Evaluation by T Black of OA. Evidence of activity of several periods was found, mostly at the north end of the site. A buried soil covering at least 40m2 was found on the west side of the site that contained a mixture of struck flints of Mesolithic and Bronze Age date. The presence of flints of two dates in the same layer suggests this may have been a colluvial layer containing material derived from further upslope. To the east, a small pit contained undiagnostic struck flints that may be of earlier prehistoric date.
A second season of excavation by The Church Meadow Project, supported by SyAS and EEHAS and directed by N Cowlard, re-opened the 2012 trench and extended it by a further 30m. Plough damage had removed almost all features above Roman ground level although a previously encountered large pit was found to cut the remains of two Roman wells. The earlier well was roughly square with the shadow of a plank lining and a wooden cask incorporated into its construction, and was cut by the later well. An associated, substantial flint-lined pit or posthole may have supported a windlass.
Evaluation by T Munnery of SCAU. The earliest material was Late Upper Palaeolithic/Mesolithic and Mesolithic/Neolithic flintwork from later features and overburden although residual, may originate from an occupation site or sites nearby. The most concentrated phase of activity was of Bronze Age, especially Late Bronze Age, date. Pits and ditches and a buried subsoil indicate the utilisation of the site for settlement.
Evaluation trenches dug by SyAS under the direction of R Savage proved the existence of substantial brick clamps as indicated by magnetometry survey in 2009; the clamps remain undated but are probably medieval. Test pits confirmed a scattered presence of Roman tiles to the east of St Peter’s church, but only one sherd of domestic Roman pottery was found (and that well-rolled and close to the surface of the field). A test pit at an adjoining property produced large stratified sherds of early 12th century pottery, co-incident with the building or rebuilding of St Peter’s church c AD 1100–20.
Excavation by G Dawkes of ASE. A small quantity of Mesolithic flint was recovered, mostly from later features. The earliest datable features were four pits containing Early Neolithic pottery and flintwork. A scalene point recovered from one of the pits may represent the continued use of Mesolithic technology into the Early Neolithic. Three ditches containing Neolithic flintwork were revealed, although it was considered that these may be residual finds in later prehistoric features.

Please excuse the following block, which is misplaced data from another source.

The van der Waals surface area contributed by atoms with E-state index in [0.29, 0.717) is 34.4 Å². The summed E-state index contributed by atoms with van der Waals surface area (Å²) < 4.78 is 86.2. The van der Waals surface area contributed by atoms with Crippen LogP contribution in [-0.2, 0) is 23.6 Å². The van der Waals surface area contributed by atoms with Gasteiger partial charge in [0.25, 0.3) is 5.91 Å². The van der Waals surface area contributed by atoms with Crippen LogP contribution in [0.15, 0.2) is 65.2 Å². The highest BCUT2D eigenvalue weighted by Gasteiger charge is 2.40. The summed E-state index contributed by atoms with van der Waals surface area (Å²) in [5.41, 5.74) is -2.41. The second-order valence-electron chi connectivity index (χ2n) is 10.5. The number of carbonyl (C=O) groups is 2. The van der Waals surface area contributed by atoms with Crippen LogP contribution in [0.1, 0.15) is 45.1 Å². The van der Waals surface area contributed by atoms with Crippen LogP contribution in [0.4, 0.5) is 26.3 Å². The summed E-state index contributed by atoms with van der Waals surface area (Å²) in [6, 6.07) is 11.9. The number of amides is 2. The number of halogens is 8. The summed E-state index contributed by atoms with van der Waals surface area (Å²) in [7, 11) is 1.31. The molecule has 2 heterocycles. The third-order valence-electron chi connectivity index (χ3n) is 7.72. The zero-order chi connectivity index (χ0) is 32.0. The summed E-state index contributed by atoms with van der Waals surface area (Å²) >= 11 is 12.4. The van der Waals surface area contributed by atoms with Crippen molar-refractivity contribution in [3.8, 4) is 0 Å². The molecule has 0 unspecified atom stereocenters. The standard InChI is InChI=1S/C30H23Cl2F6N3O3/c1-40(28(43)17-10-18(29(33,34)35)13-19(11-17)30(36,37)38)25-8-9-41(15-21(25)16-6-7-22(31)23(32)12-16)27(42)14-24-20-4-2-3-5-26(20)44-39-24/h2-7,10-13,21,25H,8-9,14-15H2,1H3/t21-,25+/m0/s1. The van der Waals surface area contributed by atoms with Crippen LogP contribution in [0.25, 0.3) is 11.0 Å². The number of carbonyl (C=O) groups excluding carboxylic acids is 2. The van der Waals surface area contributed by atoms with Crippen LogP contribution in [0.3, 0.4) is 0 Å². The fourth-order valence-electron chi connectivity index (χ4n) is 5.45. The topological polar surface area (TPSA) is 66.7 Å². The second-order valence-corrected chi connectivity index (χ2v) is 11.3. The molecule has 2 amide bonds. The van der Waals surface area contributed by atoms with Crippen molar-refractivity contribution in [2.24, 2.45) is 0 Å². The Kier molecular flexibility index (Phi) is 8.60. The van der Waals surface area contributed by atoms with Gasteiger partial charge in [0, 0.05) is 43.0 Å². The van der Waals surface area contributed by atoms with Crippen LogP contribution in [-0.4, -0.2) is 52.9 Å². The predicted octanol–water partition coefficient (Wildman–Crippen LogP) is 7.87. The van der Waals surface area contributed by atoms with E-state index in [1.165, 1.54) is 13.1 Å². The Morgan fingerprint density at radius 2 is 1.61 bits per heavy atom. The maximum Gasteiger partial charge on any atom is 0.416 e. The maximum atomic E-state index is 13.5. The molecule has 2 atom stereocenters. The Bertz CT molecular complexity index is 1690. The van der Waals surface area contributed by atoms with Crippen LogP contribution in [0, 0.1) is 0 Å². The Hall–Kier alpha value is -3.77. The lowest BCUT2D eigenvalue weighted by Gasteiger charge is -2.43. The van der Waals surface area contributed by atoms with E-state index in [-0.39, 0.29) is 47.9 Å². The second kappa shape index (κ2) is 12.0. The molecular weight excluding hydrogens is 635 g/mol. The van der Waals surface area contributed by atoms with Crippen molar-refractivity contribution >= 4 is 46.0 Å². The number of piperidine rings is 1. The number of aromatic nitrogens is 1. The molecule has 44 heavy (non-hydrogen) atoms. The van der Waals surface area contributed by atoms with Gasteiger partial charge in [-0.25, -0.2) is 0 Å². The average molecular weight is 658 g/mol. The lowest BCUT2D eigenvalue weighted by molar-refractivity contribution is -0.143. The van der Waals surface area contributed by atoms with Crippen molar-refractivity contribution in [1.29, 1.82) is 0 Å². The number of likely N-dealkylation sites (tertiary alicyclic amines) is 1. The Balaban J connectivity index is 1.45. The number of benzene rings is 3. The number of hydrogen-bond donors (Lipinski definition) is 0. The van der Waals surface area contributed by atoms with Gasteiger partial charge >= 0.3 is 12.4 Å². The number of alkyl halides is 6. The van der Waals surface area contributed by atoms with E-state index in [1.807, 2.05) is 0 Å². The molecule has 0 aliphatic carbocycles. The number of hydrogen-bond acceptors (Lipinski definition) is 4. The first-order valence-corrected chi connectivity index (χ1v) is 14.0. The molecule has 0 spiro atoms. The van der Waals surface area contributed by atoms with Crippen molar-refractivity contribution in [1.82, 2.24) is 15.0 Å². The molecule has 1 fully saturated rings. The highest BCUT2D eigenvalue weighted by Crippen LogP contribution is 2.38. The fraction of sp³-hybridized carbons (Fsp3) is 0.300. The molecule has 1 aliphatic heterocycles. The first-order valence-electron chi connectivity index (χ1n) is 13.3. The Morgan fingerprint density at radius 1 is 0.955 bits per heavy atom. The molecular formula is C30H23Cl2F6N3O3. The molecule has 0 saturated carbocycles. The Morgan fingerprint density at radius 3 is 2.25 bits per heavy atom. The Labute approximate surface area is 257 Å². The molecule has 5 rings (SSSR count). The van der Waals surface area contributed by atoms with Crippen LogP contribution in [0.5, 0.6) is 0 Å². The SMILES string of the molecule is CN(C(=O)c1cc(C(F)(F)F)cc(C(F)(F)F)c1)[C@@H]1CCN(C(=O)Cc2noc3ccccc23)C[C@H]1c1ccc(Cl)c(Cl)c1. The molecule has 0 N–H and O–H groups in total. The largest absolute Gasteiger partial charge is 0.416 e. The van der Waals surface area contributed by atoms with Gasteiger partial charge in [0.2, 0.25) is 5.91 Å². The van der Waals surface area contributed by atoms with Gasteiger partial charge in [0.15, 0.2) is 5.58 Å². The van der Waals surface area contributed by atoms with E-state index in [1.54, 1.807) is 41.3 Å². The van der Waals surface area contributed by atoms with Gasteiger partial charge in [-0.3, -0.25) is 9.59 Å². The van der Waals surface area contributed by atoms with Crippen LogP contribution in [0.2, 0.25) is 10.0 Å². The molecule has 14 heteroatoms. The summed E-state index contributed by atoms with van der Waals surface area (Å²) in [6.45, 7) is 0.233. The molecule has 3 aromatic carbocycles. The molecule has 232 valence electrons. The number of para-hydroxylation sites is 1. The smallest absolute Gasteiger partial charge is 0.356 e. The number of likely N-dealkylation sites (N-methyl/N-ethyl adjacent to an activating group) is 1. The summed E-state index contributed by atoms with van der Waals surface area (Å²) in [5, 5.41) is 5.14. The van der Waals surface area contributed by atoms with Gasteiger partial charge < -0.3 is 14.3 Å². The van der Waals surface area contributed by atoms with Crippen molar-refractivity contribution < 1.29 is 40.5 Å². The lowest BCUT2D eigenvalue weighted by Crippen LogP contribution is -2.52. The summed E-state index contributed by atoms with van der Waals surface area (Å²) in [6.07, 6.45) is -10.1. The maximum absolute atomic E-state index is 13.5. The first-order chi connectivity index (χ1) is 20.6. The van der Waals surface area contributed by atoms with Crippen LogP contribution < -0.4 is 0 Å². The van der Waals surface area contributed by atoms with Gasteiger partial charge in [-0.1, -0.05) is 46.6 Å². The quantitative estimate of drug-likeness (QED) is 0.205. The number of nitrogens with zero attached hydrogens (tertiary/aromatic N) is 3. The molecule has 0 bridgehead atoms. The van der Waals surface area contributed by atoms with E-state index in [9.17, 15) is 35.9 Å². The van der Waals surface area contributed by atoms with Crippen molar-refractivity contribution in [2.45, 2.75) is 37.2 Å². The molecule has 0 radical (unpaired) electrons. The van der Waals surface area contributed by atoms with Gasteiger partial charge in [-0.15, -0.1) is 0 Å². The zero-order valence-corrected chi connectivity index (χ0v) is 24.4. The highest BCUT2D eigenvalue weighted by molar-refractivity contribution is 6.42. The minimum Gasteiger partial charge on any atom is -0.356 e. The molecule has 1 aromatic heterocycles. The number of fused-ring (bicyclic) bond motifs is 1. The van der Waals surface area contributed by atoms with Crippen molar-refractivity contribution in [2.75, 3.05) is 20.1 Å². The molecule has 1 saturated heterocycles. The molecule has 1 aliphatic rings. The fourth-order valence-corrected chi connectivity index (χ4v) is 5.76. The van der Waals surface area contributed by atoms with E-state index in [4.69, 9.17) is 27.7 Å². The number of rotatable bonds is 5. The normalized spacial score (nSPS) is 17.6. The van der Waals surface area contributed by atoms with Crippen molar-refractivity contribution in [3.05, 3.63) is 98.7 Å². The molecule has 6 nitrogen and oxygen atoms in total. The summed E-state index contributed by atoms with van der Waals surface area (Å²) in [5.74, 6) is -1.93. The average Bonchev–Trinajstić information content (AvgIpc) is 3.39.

Evaluation by D Graham of SyAS to examine the D-shaped enclosure revealed by geophysical survey in 2008. The enclosure was found to be of a Late Iron Age date, with significant quantities of pottery recovered. A nearby rectangular enclosure was also investigated, and found to be later, of 2nd century date.
Evaluation by N Garland of ASE. A number of features ranging from the Middle Iron Age to post-medieval were revealed. The majority were either ditches suggestive of agricultural boundaries and/or drainage features and a few pits, although a palaeochannel was identified during a geoarchaeological investigation, and a single cremation burial was also revealed. Subsequent excavation by G Priestly-Bell of ASE revealed three phases of occupation representing probable small-scale settlement activity dating from the Early Iron Age to the Romano-British period.
Evaluation by D Graham of SyAS following the report of Roman pottery, perhaps related to the ‘missing’ villa that should be associated with the nearby bath-house structures known at Roman Way, having been found on the site. No features were revealed, with the supposition being that the pottery might have been imported to the site through manuring. (Bulletin 421)
Watching brief by P Harp of Plateau. No features were noted, but two Bronze Age scrapers and three sherds of Romano-British pottery were recovered.
Magnetometry survey by D Calow of SyAS, following the discovery of Roman and Iron Age coins during metal detecting and the subsequent discovery of small sherds of pottery of Late Iron Age and Early Roman date during fieldwalking by D Williams of SCC, suggests the presence of buried archaeological features. (431)